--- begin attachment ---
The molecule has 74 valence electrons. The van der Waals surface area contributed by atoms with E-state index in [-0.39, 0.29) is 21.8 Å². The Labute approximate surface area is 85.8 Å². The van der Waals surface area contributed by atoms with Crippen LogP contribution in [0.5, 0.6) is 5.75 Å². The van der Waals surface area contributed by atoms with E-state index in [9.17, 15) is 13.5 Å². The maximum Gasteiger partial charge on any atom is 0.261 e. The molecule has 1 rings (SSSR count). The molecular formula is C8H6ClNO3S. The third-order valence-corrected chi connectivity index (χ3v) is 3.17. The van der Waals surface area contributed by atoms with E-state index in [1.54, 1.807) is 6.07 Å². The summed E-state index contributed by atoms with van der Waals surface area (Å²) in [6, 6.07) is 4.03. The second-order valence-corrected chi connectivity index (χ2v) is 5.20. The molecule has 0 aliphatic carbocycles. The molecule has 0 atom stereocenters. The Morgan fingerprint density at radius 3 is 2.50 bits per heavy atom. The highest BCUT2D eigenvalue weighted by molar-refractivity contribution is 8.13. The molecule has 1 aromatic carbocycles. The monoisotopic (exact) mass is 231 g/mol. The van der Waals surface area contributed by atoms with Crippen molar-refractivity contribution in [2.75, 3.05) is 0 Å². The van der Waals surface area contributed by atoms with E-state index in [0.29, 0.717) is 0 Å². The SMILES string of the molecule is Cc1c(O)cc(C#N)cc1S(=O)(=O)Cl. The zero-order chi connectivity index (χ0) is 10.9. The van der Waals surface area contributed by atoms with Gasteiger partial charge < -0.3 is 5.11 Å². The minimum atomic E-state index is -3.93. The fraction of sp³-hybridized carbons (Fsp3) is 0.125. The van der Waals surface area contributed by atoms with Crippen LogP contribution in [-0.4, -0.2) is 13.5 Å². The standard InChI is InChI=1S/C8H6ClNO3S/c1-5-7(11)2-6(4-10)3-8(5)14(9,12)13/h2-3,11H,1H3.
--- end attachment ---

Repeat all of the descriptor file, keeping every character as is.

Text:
The molecule has 74 valence electrons. The van der Waals surface area contributed by atoms with E-state index in [-0.39, 0.29) is 21.8 Å². The Labute approximate surface area is 85.8 Å². The van der Waals surface area contributed by atoms with Crippen LogP contribution in [0.5, 0.6) is 5.75 Å². The van der Waals surface area contributed by atoms with E-state index in [9.17, 15) is 13.5 Å². The maximum Gasteiger partial charge on any atom is 0.261 e. The molecule has 1 rings (SSSR count). The molecular formula is C8H6ClNO3S. The third-order valence-corrected chi connectivity index (χ3v) is 3.17. The van der Waals surface area contributed by atoms with E-state index in [1.54, 1.807) is 6.07 Å². The summed E-state index contributed by atoms with van der Waals surface area (Å²) in [6, 6.07) is 4.03. The second-order valence-corrected chi connectivity index (χ2v) is 5.20. The molecule has 0 aliphatic carbocycles. The molecule has 0 atom stereocenters. The Morgan fingerprint density at radius 3 is 2.50 bits per heavy atom. The highest BCUT2D eigenvalue weighted by molar-refractivity contribution is 8.13. The molecule has 1 aromatic carbocycles. The monoisotopic (exact) mass is 231 g/mol. The van der Waals surface area contributed by atoms with Crippen molar-refractivity contribution in [2.75, 3.05) is 0 Å². The van der Waals surface area contributed by atoms with E-state index in [0.29, 0.717) is 0 Å². The SMILES string of the molecule is Cc1c(O)cc(C#N)cc1S(=O)(=O)Cl. The zero-order chi connectivity index (χ0) is 10.9. The van der Waals surface area contributed by atoms with Gasteiger partial charge < -0.3 is 5.11 Å². The minimum atomic E-state index is -3.93. The fraction of sp³-hybridized carbons (Fsp3) is 0.125. The van der Waals surface area contributed by atoms with Crippen LogP contribution in [-0.4, -0.2) is 13.5 Å². The standard InChI is InChI=1S/C8H6ClNO3S/c1-5-7(11)2-6(4-10)3-8(5)14(9,12)13/h2-3,11H,1H3.